As the manhunt reached its peak, we found that technology once again didn't disappoint us. Police tracked the fleeing suspects using the carjacked victim's cellphone. News stations used Google Earth views extensively to give us the lay of the land. While the reporters and TV crews were kept at a safe distance, eyewitnesses in Watertown began Tweeting us updates on the action. Andrew Kitzenberg (@AKitz) tweeted as law enforcement engaged the suspects outside his window and did a TV interview during the lockdown via Skype where he was able to point out the bullet holes in his walls. Watertown was overwhelmed with boots on the ground but at the climax it was thermal imaging equipment and a police robot that provided essential functions that made sure all those boots got home safe.
So now that it seems this crisis has reached its conclusion, we'd be wise to contemplate on how technology is transforming the world we live in. Technology contributed greatly to the bombing investigation but it also gave us a view of the ethical and societal issues we'll be facing in the digital age. Laying in hospitals across Boston, the survivors of that terrible day are the ones who need it most of all now.
Friday, April 12, 2013
I consider myself fortunate to have latched onto the 21st Century movement in Education when I did. I don't know if that makes me one of the pioneers, but I started this journey in good company. Real World Math was my Masters project in Educational Technology after starting my graduate work in 2006. At this time, Google was just gaining in prominence and expanding its offerings to other areas; they acquired YouTube, and Google Earth was just a couple of years old. This was also the time when social media was beginning. Twitter was born and Facebook was growing exponentially. Leaders in Educational Technology began to emerge. Steve Hardagon was starting Classroom 2.0, Jerome Burg was about to launch GoogleLitTrips, and bloggers, such as Will Richardson, began to provide a narrative for thought leadership. The Web 2.0 phenomenon was in full swing with a plethora of blogs, wikis, and personal websites being added every day - an Internet Renaissance. It was all new to me but as I look back now I realize that it was new to most people.
At that time, it wasn't the notion of creating a website for the Internet that I found daunting but rather creating a website that anyone would notice. Perhaps the true power of the Web wasn't realized yet. After moving RWM last summer it has been harder for me to get an accurate count, but I place the number of unique visitors to the site to be well over 200,000. What I find incredible about that number is that one can assume that, for the most part, it is made up almost entirely of math educators. That pleases me greatly not only for the sense of accomplishment but it also validates the work that I set out to do - a transformation of math learning. Whether you lean more towards Dan Meyer's work or Sal Khan, I think the bar is moving, and that is a good thing for everyone.
The other thing I find encouraging about the 200,000+ visitors is that they've come from over 141 countries. I get the most traffic from English speaking countries (United States, Canada, and Australia) but RWM has also gotten the attention from countries on every other continent. I feel the true global impact of the Internet is still to be seen, but once people of different languages can collaborate without restriction I think we'll see another large shift in what gets accomplished.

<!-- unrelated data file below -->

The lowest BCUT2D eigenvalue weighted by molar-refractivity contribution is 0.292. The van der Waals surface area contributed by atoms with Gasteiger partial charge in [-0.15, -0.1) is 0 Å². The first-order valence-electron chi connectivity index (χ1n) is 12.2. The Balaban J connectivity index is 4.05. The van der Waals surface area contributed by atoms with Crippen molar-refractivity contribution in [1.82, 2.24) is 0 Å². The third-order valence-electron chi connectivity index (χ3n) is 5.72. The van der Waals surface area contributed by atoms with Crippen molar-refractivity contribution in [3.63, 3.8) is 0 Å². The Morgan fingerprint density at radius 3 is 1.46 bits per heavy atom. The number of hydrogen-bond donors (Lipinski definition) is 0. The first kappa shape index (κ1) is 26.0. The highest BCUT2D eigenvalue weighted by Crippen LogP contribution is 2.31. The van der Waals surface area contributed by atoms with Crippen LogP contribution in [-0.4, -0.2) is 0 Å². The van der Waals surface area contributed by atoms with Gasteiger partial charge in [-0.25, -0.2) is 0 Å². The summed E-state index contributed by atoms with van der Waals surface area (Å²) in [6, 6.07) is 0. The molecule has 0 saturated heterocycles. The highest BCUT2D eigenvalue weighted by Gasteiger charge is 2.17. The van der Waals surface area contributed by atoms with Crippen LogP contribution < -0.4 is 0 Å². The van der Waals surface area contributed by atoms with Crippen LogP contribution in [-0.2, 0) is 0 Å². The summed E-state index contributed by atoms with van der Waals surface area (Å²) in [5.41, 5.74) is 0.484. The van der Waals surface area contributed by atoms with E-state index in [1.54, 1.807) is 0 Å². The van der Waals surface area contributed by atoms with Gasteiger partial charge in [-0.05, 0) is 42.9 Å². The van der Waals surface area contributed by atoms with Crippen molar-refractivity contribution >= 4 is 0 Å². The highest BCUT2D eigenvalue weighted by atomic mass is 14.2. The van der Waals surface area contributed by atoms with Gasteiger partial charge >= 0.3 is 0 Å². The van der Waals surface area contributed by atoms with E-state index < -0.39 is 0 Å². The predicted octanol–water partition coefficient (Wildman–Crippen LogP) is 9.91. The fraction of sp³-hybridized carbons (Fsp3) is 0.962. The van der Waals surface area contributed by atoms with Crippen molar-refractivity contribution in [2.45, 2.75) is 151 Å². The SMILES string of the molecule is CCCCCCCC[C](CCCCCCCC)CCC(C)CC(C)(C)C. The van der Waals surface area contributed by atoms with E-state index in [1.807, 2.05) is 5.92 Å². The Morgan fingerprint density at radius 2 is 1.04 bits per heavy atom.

So, in retrospect, maybe it doesn't seem like it's been five years because gauging time with technology is like calculating in dog years. Maybe one year for you and me is like 5 years of technology? No doubt it's an exciting time to be living in for anyone who lives on the web. Let's hope the next five years will be good for Real World Math. As alway, I thank you for your support.
- The Importance Of Preparing Students For Math In The Real World (howtolearn.com)
Thursday, February 7, 2013
|Drones (Photo credit: Ars Electronica)|
Whenever I have a group of Guam students looking at the island in Google Earth, they are always surprised that they are able to get a bird's-eye view of the local Air Force base. The ability to see rows of F-18s parked on the tarmac doesn't seem right to them because in reality they don't have access to the base. Some question whether Google is giving assistance to enemies by providing these views. From Street View's privacy issues to objections from foreign governments, questions such as these illustrate how advances in technology can sometimes move faster than what public discourse is ready for.
I think most people would be surprised to learn that the number of drone attacks increased significantly when Barack Obama became President. Less than 50 strikes were reported in 2008 compared to over 120 in 2010. (This will undoubtably be a topic raised during John Brennan's upcoming CIA Chief confirmation hearing since Brennan is credited as leading the drone program in recent years.) The argument for military drone aircraft is that they don't require a pilot in the traditional sense. They are controlled by persons hundreds of miles, or perhaps continents, away. This puts American pilots out of harm's way and makes pilot fatigue a non-issue. I'm sure military drone aircraft are also less expensive to manufacture and maintain than traditional fighter jets. The drones may also be more accurate in their targeting, which leads me to arguments against. A number of strikes in the Middle East have resulted in large numbers of civillian casualties. If the drones are expendable, does that encourage an even greater use of them? I think the fact that drones are un-manned aircraft gives most people pause. How do you feel about sending robots out to kill other humans? This seems to be a question out of science fiction, but it is the reality of today and a question I think we should pose to students.